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StateImpact Oklahoma
1:35 pm
Fri September 6, 2013

Moore Building Code Changes Likely To Focus On Homes, Not Businesses

An open sign is one of the few items left after a tornado struck this convenient store in Moore, OK.
Credit State Farm / Flickr Creative Commons

When the massive EF5 tornado ripped through Moore on May 20, it took out homes and business alike. Since then, the Moore City Council has been considering updating building codes to make homes safer. But as the Journal Record‘s Molly M. Flemming reports, the city’s construction standards for commercial buildings aren’t being altered much:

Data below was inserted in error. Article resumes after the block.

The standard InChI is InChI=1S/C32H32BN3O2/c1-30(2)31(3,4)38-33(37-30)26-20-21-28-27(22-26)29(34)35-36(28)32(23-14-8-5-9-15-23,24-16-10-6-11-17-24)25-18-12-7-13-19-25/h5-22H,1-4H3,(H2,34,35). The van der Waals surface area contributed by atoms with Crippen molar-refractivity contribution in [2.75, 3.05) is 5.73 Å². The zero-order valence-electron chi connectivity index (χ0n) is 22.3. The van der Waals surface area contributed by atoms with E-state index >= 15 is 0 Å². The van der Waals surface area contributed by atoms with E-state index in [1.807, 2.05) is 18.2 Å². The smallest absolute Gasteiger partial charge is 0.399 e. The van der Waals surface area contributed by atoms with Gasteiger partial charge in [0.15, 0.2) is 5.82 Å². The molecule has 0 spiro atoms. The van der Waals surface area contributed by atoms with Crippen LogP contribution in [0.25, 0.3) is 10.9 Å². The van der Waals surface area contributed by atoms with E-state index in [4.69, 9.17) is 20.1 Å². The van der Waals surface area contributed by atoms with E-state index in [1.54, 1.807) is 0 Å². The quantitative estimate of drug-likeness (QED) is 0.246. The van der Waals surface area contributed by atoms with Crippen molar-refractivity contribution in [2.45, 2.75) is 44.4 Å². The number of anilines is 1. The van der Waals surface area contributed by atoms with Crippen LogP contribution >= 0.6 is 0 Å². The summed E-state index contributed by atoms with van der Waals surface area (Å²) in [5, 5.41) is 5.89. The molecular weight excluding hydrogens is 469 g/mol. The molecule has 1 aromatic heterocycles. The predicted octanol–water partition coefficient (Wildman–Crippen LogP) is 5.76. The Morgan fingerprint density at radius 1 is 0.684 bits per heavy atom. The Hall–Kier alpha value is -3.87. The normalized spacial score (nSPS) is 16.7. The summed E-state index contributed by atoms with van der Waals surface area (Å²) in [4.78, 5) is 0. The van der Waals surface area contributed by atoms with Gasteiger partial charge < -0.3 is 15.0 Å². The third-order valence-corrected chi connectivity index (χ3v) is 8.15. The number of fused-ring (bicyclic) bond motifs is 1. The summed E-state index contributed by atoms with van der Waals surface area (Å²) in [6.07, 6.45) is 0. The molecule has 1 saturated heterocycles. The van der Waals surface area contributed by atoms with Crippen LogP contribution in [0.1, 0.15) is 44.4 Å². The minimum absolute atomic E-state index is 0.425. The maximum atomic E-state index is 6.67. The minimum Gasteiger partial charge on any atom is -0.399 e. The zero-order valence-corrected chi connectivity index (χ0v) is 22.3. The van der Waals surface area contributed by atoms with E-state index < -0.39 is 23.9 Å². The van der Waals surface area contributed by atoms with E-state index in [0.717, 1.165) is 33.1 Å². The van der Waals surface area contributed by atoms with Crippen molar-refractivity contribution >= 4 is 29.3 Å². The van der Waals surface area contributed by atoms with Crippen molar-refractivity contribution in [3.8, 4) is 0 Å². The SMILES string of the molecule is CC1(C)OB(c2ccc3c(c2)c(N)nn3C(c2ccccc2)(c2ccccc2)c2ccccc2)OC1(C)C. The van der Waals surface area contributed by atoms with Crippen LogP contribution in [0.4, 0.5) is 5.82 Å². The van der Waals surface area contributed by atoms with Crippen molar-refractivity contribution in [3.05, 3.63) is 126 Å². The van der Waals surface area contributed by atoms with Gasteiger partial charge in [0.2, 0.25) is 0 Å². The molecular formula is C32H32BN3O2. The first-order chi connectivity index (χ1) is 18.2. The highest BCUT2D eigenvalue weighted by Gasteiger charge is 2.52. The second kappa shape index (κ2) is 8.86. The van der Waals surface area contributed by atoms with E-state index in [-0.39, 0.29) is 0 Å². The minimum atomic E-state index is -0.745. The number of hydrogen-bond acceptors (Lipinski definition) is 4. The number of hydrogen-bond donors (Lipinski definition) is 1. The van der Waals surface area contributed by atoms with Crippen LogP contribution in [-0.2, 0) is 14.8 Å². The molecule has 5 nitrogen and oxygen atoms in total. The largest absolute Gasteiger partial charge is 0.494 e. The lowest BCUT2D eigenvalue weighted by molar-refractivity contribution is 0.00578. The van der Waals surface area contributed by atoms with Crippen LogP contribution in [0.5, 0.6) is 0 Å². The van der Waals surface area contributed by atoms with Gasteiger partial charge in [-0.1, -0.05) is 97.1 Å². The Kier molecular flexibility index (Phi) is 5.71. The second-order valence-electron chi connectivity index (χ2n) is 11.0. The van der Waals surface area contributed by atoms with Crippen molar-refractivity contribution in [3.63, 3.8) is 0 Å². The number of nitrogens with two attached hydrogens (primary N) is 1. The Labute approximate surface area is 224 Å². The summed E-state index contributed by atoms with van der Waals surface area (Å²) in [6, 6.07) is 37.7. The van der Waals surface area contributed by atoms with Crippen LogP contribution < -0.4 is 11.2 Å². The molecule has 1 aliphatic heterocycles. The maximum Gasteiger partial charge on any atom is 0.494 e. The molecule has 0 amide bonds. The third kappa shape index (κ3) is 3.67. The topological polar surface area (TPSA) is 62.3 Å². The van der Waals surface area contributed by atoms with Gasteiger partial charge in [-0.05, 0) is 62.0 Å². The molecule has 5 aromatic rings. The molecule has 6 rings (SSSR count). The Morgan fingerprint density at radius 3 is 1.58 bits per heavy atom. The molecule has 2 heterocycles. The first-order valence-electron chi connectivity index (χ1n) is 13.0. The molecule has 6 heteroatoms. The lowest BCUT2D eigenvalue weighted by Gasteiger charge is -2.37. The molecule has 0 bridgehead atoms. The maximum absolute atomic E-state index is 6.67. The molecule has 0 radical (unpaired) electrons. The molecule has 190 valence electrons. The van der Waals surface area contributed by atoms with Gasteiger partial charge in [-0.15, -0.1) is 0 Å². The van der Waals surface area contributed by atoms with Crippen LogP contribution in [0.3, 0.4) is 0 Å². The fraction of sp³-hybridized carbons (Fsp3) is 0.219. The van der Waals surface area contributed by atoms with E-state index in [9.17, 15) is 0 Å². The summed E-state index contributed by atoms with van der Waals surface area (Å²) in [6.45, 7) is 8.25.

Those codes are likely to stay the same, with one slight change.

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State Capitol
12:13 pm
Fri September 6, 2013

Feds Plan To Continue Insure Oklahoma

Oklahoma Health Care Authority CEO Nico Gomez speaks in the Blue Room of the State Capitol while Gov. Mary Fallin and Secretary of Health and Human Services Terry Cline look on.
Credit Kurt Gwartney / KGOU

The federal government will let the state continue to operate its Insure Oklahoma program while it considers expanding Medicaid and taking a greater amount of federal money to insure the poor.

Gov. Mary Fallin announced Friday morning that the waiver for Insure Oklahoma would be for one year.